By now, most Ghany girls both young and old, current campers and motherly and grandmotherly and auntie alum, are home for the holidays and settling in for Christmas cheer.
That means it’s time to keep hands busy and hearts light as we celebrate the joy — and meaning — of the season.
This got me to thinking about something on everybody’s minds these days — how much we consume at this time of year, and more troubling, how much we waste.
Of course, presents are a part of the season and we all want to rejoice in those thoughtful, meaningful, and treasured gifts that say to one another, “You’re loved.” and “I care about you.”
As they say, everything in moderation, especially when it’s heartfelt and shared in a spirit of seasonal gratitude!
And that means that wrappings — all the festoons and baubles of the season — are part of the whole picture, too.
And this is awesome.
But at the same time, there is room for improvement in what we use to decorate and no one teaches us this more than the counselors and campers in our own Camp Alleghany Wild World program.
Nature is the first economy
An important part of the Wild World program is taking care of our earth.
We do this in many ways, from relishing in its many natural wonders, to beautifying our surroundings with its gifts and beautifying it with ours (Ie., plantings, design, stewardship, etc.) and in regular maintenance like picking up trash, reducing our usage, reusing whatever we can, and recycling the rest.
When we had soda cans at camp, we always recycled them. We also make an effort to reuse and recycle cardboard at camp.
And our facilities management team, under Garrett O’Dell’s leadership, has been magnificent in re-using things like the old swim docks first as a stage and then as canoe docks. See our blog about this.
And here’s something really fun: often the Camp Alleghany Alumni Association will take materials from things that are being torn down or refurbished and replaced (Ie. old Rifle stalls, old Play Hall porch, old tent poles) and volunteers will craft “new” items to sell as a fundraiser — making things like benches, picture frames, etc.
And we definitely use the natural world for art — one of our favorite things to do at camp is paint rocks!
So call it up cycling, re-purposing, preserving history or just plain keeping that awesome weathered wood that everyone loves, but we want to minimize our impact wherever we can.
Bringing Wild World home for Christmas
So this brings me to the Christmas, the season of plenty, and a good old fashioned Ghany Girl call out to consider our precious earth as you indulge in the celebratory season.
Here a re a few ideas for minimizing your footprint with the added bonus of keeping the littlest Ghany Girls busy with things to do while out of school.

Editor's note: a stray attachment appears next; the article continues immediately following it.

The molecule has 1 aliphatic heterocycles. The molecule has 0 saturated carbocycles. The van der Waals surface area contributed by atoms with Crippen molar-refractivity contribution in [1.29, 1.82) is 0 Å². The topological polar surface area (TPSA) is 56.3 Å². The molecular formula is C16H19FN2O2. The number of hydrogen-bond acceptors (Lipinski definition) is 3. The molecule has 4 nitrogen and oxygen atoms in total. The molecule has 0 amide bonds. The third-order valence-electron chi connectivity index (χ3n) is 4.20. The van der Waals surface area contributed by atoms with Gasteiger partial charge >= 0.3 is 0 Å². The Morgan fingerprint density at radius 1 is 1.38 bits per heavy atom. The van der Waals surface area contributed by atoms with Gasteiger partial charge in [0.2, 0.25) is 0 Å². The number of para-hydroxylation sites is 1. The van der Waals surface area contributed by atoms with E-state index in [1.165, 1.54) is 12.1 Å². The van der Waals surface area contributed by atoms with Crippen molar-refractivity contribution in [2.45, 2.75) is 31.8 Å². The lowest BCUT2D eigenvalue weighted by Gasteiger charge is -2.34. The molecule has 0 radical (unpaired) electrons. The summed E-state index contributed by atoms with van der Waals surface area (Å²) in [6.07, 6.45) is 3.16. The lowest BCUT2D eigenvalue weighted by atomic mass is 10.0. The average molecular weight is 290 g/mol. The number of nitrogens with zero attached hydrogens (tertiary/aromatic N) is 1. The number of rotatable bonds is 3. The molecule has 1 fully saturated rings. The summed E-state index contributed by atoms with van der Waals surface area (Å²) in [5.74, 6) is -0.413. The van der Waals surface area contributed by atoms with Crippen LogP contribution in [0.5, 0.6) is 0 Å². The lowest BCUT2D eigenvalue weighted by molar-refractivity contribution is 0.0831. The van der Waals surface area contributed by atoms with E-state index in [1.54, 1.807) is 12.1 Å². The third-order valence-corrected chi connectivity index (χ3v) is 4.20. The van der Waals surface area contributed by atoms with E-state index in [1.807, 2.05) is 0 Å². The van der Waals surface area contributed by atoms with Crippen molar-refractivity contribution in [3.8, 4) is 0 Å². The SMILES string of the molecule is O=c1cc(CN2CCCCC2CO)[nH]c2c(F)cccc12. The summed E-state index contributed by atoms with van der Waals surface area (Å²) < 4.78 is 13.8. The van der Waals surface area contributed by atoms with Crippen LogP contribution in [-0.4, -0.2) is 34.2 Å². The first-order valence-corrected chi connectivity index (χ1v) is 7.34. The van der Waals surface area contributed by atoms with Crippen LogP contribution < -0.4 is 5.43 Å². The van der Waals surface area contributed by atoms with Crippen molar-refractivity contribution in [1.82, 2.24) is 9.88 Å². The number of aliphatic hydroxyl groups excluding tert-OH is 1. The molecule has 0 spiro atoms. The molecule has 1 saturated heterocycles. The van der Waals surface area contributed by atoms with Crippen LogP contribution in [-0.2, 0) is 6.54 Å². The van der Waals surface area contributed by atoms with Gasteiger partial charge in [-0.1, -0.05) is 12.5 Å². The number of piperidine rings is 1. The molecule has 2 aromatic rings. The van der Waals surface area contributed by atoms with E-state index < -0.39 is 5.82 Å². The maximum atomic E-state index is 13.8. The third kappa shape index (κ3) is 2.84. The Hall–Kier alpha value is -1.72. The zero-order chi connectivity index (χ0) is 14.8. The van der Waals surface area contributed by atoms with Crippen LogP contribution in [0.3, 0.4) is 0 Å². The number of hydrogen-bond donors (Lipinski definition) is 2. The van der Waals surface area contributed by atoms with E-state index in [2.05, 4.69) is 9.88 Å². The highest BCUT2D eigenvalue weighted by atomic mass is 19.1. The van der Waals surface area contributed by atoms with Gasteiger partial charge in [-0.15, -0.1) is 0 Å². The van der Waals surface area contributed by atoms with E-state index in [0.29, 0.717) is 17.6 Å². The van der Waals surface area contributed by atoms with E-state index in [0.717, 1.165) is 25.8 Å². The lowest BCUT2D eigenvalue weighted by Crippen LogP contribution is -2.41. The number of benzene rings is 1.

First, there’s always the funny papers to wrap presents in. Yes it’s been done to death but for every new generation of kids this is a new experience. So pull out the Sunday paper and then set the kids to work wrapping (or learning to wrap) using what’s on hand.
Or, you can make vegetable stamps (or use stamps on hand) and decorate regular newspaper or make ornaments (this look is quite popular right now) or plain paper, in a sense, making your own wrapping paper — very DIY. See this easy tutorial to learn how.
You can also:
- Send the kids on a nature hunt for items from Mother Earth to decorate packages — pine cones, berries, dried flowers, etc. — putting the emphasis on natural rather than store bought decor that’s manufactured 12,000 miles away!
- Get the kids to brainstorm other packaging ideas besides paper and see what they come up with. Let them be creative and don’t hold on too tightly to aesthetic control — this will make them both imaginative thinkers and good little stewards of the planet!
- Get the adults to brainstorm other ideas for packaging such as for wine, spirits, or other adult gifts, like cooking items. Have a “green” contest with the kids.
- Make ornaments, cards, and paper chains from all kinds of recycled materials, especially brown paper bags, newspaper, and paper scraps.
- Make a Christmas re-use/recycling plan that creates “bins” for reusable items like bags, bows, ribbons, and present toppers to live.
- Assign some little one to run your “Wild World Christmas”: she’ll be the sorter, that lovable nag who reminds everyone to put the bags, bows, ribbons, and toppers (among other things) into the sorting bins while the presents are being opened.
- Store your reusable items for next year and then revive the program when wrapping happens again next year. You’ll save money, learn just how far resources can go, and teach your children well!
Of course, this should all be done in a loving and easy spirit — enjoy yourselves, but find a way to bring a little bit of Wild World into your hearts and homes, too!
— Elizabeth Dawson Shreckhise, Assistant Director, Camp Alleghany for Girls